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Re: CfC: publish WD of XHR; deadline November 29

From: Ms2ger <ms2ger@gmail.com>
Date: Mon, 03 Dec 2012 14:07:40 +0100
Message-ID: <50BCA41C.3000101@gmail.com>
To: Charles McCathie Nevile <chaals@yandex-team.ru>
CC: public-webapps <public-webapps@w3.org>
On 12/03/2012 01:44 PM, Charles McCathie Nevile wrote:
> Just a reminder: this group is a forum for discussion of technical
> specifications, and follows the existing W3C process. Discussion of what
> process *should* be is off topic here.

I find it unfortunate that you try to cut off discussions relevant to 
technical issues with our specifications by calling them "process" 

>  From my understanding reasons for the practice include the following:
>   - W3C aims to provide stable specifications that can be used as
> references which won't change. This is a general underpinning of its
> policy for specifications published as "TR" documents. Making a
> normative reference to an unstable document obviously defeats this purpose.

The argument that "TR" documents are in some way more "stable" than 
other documents is simply fallacious. This has been discussed at length 
here and in other venues; I won't go into it again.

Furthermore, I should point out that referencing the TR draft of WebIDL 
would (if anybody tried to implement the TR spec and its TR references; 
nobody does, of course) lead to a specification that is not 
implementable. The WebIDL used in XHR is not valid according to the 19 
April 2012 CR of WebIDL.

>   - A couple of years ago, W3C was granted PAS submission status, after
> applying for this at the urging of many of its members and of non-member
> consumers of its specifications. This relies on lots of things, but one
> of them is a certain clarity of process. ISO accepted W3C's process. I
> don't know if they would be prepared to accept that of the WHAT-WG. I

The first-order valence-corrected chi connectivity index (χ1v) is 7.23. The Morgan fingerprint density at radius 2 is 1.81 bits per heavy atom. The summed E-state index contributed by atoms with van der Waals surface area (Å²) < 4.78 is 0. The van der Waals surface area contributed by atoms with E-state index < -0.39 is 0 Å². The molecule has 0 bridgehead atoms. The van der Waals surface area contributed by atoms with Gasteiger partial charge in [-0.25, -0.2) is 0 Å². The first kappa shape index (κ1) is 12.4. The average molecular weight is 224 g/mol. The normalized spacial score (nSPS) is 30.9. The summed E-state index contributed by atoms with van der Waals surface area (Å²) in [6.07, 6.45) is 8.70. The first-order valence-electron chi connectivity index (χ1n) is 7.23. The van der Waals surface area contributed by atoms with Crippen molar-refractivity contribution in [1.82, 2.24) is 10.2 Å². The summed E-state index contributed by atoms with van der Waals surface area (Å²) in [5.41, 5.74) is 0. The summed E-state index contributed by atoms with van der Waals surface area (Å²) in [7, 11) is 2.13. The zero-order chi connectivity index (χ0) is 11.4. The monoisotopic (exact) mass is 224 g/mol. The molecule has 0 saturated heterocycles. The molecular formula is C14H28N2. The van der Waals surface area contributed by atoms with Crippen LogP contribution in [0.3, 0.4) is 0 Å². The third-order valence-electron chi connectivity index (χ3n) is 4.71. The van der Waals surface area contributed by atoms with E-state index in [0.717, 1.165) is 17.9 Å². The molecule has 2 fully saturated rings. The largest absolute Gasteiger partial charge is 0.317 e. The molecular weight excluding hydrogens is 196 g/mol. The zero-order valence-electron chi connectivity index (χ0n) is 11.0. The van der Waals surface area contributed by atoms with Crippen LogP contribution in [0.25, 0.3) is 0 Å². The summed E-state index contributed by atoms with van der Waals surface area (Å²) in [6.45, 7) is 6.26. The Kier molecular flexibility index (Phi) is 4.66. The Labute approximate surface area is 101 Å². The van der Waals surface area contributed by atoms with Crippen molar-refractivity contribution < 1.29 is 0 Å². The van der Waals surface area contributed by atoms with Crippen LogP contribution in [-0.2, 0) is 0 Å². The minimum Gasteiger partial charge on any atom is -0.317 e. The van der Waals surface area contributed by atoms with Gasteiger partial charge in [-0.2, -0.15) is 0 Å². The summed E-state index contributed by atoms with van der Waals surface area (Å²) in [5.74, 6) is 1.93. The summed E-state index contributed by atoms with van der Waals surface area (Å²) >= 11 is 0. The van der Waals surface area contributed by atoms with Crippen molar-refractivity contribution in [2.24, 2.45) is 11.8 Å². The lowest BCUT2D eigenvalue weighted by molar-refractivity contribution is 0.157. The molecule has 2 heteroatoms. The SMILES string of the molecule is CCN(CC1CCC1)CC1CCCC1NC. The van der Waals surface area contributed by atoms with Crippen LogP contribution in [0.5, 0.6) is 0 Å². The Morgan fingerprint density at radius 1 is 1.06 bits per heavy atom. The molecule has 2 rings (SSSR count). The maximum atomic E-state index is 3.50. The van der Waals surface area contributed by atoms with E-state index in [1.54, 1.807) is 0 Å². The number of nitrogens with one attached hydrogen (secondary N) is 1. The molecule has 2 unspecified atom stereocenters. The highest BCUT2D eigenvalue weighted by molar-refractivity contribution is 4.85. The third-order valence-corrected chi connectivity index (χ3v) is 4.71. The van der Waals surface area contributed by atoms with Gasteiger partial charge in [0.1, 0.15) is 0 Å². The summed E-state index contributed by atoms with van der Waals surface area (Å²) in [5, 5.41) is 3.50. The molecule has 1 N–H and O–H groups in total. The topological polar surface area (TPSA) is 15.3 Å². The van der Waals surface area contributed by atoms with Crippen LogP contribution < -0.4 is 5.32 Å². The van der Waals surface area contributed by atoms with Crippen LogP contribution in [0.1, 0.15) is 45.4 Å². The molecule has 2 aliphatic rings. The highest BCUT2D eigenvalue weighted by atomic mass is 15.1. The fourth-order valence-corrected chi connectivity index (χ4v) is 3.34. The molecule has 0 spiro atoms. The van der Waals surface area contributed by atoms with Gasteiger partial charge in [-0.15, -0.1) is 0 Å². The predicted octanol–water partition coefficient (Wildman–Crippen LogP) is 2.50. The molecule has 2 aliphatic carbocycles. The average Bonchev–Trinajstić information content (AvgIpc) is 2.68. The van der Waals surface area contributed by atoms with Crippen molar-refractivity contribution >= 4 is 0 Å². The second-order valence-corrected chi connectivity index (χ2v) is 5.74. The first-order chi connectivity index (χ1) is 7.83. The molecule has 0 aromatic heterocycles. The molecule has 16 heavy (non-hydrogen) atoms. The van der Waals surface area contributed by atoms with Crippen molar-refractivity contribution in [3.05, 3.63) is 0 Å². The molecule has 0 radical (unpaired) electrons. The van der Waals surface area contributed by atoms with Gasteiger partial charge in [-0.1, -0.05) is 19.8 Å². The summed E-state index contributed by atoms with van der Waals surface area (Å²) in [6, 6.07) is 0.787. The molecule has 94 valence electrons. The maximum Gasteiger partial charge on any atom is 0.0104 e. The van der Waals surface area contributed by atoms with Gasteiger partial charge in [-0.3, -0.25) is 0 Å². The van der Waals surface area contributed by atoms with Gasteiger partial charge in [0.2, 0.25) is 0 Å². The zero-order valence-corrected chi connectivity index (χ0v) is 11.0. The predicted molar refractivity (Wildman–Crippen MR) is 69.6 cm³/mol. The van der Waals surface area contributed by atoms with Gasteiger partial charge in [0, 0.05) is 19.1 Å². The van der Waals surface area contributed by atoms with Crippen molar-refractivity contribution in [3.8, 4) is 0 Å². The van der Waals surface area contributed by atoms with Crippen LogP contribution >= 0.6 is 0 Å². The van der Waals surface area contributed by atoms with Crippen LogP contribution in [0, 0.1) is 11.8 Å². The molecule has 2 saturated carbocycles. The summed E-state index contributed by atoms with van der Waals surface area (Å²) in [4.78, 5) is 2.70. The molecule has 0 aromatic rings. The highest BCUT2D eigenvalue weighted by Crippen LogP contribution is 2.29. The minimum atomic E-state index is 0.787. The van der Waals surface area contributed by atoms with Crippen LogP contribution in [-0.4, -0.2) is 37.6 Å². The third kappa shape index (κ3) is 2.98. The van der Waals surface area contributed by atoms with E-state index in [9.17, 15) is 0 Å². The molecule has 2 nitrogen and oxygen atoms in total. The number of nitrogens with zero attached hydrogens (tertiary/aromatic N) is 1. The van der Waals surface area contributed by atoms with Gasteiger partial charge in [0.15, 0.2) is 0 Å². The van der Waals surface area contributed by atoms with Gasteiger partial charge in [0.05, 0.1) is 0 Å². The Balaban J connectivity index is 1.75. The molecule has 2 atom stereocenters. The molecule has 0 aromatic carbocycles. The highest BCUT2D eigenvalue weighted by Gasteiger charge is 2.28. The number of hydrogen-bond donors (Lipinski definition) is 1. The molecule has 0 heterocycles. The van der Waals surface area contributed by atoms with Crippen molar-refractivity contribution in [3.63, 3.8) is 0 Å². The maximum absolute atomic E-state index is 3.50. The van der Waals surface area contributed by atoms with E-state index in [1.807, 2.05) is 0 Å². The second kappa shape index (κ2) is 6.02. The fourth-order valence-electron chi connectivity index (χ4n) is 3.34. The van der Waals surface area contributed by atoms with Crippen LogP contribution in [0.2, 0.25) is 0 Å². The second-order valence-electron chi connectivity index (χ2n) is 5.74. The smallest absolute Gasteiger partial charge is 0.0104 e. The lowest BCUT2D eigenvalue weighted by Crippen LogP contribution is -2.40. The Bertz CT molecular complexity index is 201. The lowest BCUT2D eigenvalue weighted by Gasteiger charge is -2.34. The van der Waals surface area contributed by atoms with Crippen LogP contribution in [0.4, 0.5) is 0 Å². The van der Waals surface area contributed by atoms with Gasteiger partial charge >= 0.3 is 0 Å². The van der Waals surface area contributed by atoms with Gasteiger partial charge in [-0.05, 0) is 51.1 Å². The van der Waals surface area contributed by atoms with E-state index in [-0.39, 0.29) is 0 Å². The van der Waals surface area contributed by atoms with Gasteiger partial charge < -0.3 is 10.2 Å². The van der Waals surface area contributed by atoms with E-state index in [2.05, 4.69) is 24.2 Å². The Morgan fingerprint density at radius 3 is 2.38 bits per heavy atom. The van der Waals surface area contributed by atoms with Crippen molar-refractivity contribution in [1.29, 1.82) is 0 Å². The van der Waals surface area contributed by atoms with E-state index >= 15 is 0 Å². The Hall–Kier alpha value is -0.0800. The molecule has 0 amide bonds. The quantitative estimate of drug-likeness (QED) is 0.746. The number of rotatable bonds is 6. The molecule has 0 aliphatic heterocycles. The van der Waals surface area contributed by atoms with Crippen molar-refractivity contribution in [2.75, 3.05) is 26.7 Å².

> don't even know anyone who cares enough to find out. In the meantime, I
> suspect this is another reason not to make normative references to the
> WHAT-WG's work and in particular to unstable documents.

I do not see how this is relevant; I though the process was clear, and 
that it did not censor references to particular organizations.

>>> That's not in the W3C pub rules or a good idea.
> It isn't written there, although it has been applied for as long as I
> can remember (which stretches back to before "pubrules" was a document).

I would love to hear examples of where such a rule was applied before 
the W3C started co-publishing WHATWG specifications; in particular, 
cases where the W3C publication was significantly out-of-date in 
comparison to the alternative.

> To the extent W3C thinks this should apply, they should indeed write it
> in there, since it has recently become contentious.

As long as the rule doesn't exist, one can hardly expect editors to 
comply with it. If we expect editors to simply "do as we did before", 
we'd be stuck with DOM2-style specifications; I think we all agree that 
would not be good for interoperability.

> Pubrules doesn't, as far as I know, prohibit "f-bombs" in specs. W3C
> working group members, including editors, are expected to be socially
> competent adults, which is a catch-all for what would otherwise be an
> endless set of statements like "people who know not to use the 'f word'
> in a spec even without a written rule". (If I recall correctly this is
> in section 3.1 of the process document. It certainly isn't worth looking
> up).

I find this comparison, in particular, to be unhelpful and rather rude. 
Nobody is suggesting using expletives in specifications. The only 
parallel I can imagine with the current situation is that some people 
seem offended by the existence of the WHATWG, and for some reason want 
to make sure no W3C publication ever mentions it. I had hoped we had 
been able to come to a somewhat more mature relationship between this WG 
and the WHATWG after the recent discussions about attribution, but 
changes like this make me lose confidence in the goals of the W3C Team 
and the chairs of this WG on this matter.

I maintain my technical objections to the publication.

Received on Monday, 3 December 2012 13:08:17 UTC

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